Tenco is one of New Zealand’s largest exporters of forest products. We have built to this position since 1991 when the company was set up to export lumber to growing Asian export markets. Experience and reputation count; from small beginnings Tenco has become the largest independent exporter of New Zealand lumber and New Zealand’s 4th largest log exporter. Tenco has a regular shipping program of their own log vessels and in combination with these and other ships currently calls at 7 New Zealand ports (5 North Island and 2 South Island).
Tenco buys standing forests. Tenco currently has a number of forests which they purchased at harvestable age to log over a number of years for export and domestic markets. Tenco also regularly buys smaller tracts of forest to harvest immediately or immature forests to hold until harvest time. Tenco is interested in broadening the base of owners from whom it purchases forests and stands of trees. A deal with Tenco is a certain transaction. The owner and Tenco will agree on a value of the tree crop and then Tenco will pay this amount to the owner either in a lump sum amount or on rate per volume unit out-turn from the forest depending on the nature of the tree crop.
Tenco knows there are a lot of farmers who have trees that are close or ready to harvest and will be asking themselves how they should proceed with the sale of their trees. For some farmers the kind of certain transaction with money in the bank could well be appealing. Tenco is actively interested in buying harvestable forests or trees from areas including all the North Island (except the Gisborne and East Coast districts) and Nelson & Marlborough in the South Island .
If you own a forest in this area (16 years and older) and are ready to enter into this kind of agreement Tenco is interested to develop something with you.
Please contact: Josh.Bannan@tenco.co.nz
Work: +64 7 357 5356 Mobile: +64 21 921 595 www.tenco.co.nz
Minimising the environmental impact of weed management in New Zealand’s planted forests
Field trials of herbicides in forest weed management were undertaken in this Sustainable Farming Fund programme. To retain Forest Stewardship Council (FSC) and other certification status, certified forests will need to continue to meet the criteria set by certification bodies. The work conducted has provided a comprehensive database reflecting the impact, efficacy and cost of available active ingredients for weed control.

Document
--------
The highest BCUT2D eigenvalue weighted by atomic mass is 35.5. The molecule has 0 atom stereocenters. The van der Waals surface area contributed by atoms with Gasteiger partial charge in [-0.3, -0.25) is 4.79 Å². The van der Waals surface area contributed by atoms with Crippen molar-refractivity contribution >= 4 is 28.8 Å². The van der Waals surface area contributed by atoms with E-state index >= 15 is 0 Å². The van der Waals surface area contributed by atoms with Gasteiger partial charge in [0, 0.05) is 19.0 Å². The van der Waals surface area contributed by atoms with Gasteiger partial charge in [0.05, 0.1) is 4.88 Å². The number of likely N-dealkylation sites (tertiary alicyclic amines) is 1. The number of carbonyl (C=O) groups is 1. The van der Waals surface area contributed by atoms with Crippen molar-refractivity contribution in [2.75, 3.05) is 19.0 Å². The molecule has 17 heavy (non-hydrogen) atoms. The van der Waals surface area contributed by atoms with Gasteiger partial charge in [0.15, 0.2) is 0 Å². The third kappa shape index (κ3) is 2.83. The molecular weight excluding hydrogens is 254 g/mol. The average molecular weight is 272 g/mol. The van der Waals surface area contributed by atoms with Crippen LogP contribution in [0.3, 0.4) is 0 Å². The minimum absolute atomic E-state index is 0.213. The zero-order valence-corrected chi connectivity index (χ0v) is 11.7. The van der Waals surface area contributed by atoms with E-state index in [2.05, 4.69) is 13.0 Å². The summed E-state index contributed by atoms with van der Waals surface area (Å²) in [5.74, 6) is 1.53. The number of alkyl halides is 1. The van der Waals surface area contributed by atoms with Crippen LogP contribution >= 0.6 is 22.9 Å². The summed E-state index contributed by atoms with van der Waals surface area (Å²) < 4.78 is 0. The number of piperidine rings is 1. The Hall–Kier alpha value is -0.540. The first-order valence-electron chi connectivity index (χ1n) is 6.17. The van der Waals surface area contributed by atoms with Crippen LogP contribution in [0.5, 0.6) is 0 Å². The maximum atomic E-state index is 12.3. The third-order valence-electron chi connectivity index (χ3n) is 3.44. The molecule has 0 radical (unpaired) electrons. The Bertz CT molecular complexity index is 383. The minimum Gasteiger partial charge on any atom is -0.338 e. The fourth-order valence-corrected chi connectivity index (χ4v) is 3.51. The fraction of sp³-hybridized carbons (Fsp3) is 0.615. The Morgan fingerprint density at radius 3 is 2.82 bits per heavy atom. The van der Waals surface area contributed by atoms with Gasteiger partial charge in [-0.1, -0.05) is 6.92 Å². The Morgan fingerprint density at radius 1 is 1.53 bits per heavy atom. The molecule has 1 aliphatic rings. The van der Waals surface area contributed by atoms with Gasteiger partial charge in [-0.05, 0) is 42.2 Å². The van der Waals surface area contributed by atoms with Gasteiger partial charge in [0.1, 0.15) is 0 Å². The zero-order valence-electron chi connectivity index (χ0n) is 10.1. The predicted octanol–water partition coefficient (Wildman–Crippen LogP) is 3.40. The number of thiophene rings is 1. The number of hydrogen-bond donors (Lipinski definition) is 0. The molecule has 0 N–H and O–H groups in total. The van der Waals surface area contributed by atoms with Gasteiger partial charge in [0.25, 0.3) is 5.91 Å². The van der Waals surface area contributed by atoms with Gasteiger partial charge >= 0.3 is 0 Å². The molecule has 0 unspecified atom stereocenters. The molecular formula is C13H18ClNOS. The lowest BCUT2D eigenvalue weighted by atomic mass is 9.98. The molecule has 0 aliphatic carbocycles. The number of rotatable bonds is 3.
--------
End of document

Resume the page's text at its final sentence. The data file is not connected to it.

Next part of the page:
Weed Management book (pdf)
The designation of terbuthylazine and hexazinone as highly hazardous herbicides by the Forest Stewardship Council (FSC) in 2007 was the major driver for a programme of research initiated by forest owners in 2009. The aim of this programme was to identify alternative herbicides that could be used in planted radiata pine forests for weed control, particularly in the year of planting. New and already shortlisted alternatives to terbuthylazine and hexazinone were trialled in the field across a range of weed and environmental gradients with the objective of establishing successful operational prescriptions for use by all industry that were acceptable to forest certification bodies such as the Forest Stewardship Council.
Weed control in planted forests underpins highly productive, uniform forests and is one of the most important silvicultural tools when establishing trees in New Zealand. Weed control is normally provided by herbicides.
Environmental certification schemes place an onus on the planted forest industry to reduce or stop using some pesticides in plantation forests. Between 2007 and 2015, the herbicides terbuthylazine and hexazinone were classified as highly hazardous for use in plantation forests certified by the Forest Stewardship Council (FSC).
The New Zealand planted forest industry can minimise effects on the environment and meet environmental certification criteria by optimising herbicide application methods and using alternative, more benign, herbicides.
Weed management research at Scion over the last six years has largely focussed on finding alternative, less hazardous herbicides, as well as also investigating any negative environmental impacts associate with herbicide use. Methods to reduce the impacts of forest management on natural resources have been investigated, including targeted application of herbicides, dose optimisation and non-chemical weed control methods.
The research has shown that the most effective herbicide treatment to manage weeds in planted forests is the current industry standard that uses a combination of terbuthylazine and hexazinone. Both of these were recently re-assessed by FSC and removed from the highly hazardous list. The work has also shown that risks to the soil and water receiving environments from these two herbicides are low. Terbuthylazine mixed with mesotrione was the most promising alternative tested for first year weed control. Using the active ingredient aminopyralid as a replacement for picloram during the second year of weed control also shows potential.